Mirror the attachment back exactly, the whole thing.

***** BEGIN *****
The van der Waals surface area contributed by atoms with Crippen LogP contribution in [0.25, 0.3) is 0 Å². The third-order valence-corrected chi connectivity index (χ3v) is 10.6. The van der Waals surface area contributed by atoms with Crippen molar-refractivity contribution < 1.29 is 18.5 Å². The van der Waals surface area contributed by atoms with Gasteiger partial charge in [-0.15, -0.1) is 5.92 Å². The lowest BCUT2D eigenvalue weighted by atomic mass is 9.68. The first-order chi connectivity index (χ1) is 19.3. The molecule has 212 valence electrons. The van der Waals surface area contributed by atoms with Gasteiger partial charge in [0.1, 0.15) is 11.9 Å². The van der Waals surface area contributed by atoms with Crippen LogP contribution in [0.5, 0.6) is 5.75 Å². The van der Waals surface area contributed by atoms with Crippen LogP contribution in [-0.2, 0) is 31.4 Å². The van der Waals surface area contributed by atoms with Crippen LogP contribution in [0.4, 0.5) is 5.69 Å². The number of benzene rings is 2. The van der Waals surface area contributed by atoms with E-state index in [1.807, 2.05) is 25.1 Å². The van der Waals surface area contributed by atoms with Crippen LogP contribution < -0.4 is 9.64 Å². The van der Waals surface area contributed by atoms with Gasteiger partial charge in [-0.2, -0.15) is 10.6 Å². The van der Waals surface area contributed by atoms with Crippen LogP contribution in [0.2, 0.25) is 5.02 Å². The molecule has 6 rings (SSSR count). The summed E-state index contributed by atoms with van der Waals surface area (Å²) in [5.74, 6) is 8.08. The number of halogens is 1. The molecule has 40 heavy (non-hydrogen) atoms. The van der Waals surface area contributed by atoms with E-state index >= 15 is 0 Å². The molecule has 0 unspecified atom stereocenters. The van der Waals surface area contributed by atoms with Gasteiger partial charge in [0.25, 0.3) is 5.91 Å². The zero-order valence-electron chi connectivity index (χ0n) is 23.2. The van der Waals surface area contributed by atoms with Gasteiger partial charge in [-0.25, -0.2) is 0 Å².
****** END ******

The van der Waals surface area contributed by atoms with Crippen LogP contribution in [0.25, 0.3) is 0 Å². The third-order valence-corrected chi connectivity index (χ3v) is 10.6. The van der Waals surface area contributed by atoms with Crippen molar-refractivity contribution < 1.29 is 18.5 Å². The van der Waals surface area contributed by atoms with Gasteiger partial charge in [-0.15, -0.1) is 5.92 Å². The lowest BCUT2D eigenvalue weighted by atomic mass is 9.68. The first-order chi connectivity index (χ1) is 19.3. The molecule has 212 valence electrons. The van der Waals surface area contributed by atoms with Gasteiger partial charge in [0.1, 0.15) is 11.9 Å². The van der Waals surface area contributed by atoms with Crippen LogP contribution in [0.5, 0.6) is 5.75 Å². The van der Waals surface area contributed by atoms with Crippen LogP contribution in [-0.2, 0) is 31.4 Å². The van der Waals surface area contributed by atoms with Crippen LogP contribution in [0.4, 0.5) is 5.69 Å². The number of benzene rings is 2. The van der Waals surface area contributed by atoms with E-state index in [1.807, 2.05) is 25.1 Å². The van der Waals surface area contributed by atoms with Crippen LogP contribution < -0.4 is 9.64 Å². The van der Waals surface area contributed by atoms with Gasteiger partial charge in [-0.2, -0.15) is 10.6 Å². The van der Waals surface area contributed by atoms with Crippen LogP contribution in [0.2, 0.25) is 5.02 Å². The molecule has 6 rings (SSSR count). The summed E-state index contributed by atoms with van der Waals surface area (Å²) in [5.74, 6) is 8.08. The number of halogens is 1. The molecule has 40 heavy (non-hydrogen) atoms. The van der Waals surface area contributed by atoms with E-state index >= 15 is 0 Å². The molecule has 0 unspecified atom stereocenters. The van der Waals surface area contributed by atoms with Gasteiger partial charge in [0.25, 0.3) is 5.91 Å². The zero-order valence-electron chi connectivity index (χ0n) is 23.2. The van der Waals surface area contributed by atoms with Gasteiger partial charge in [-0.25, -0.2) is 0 Å².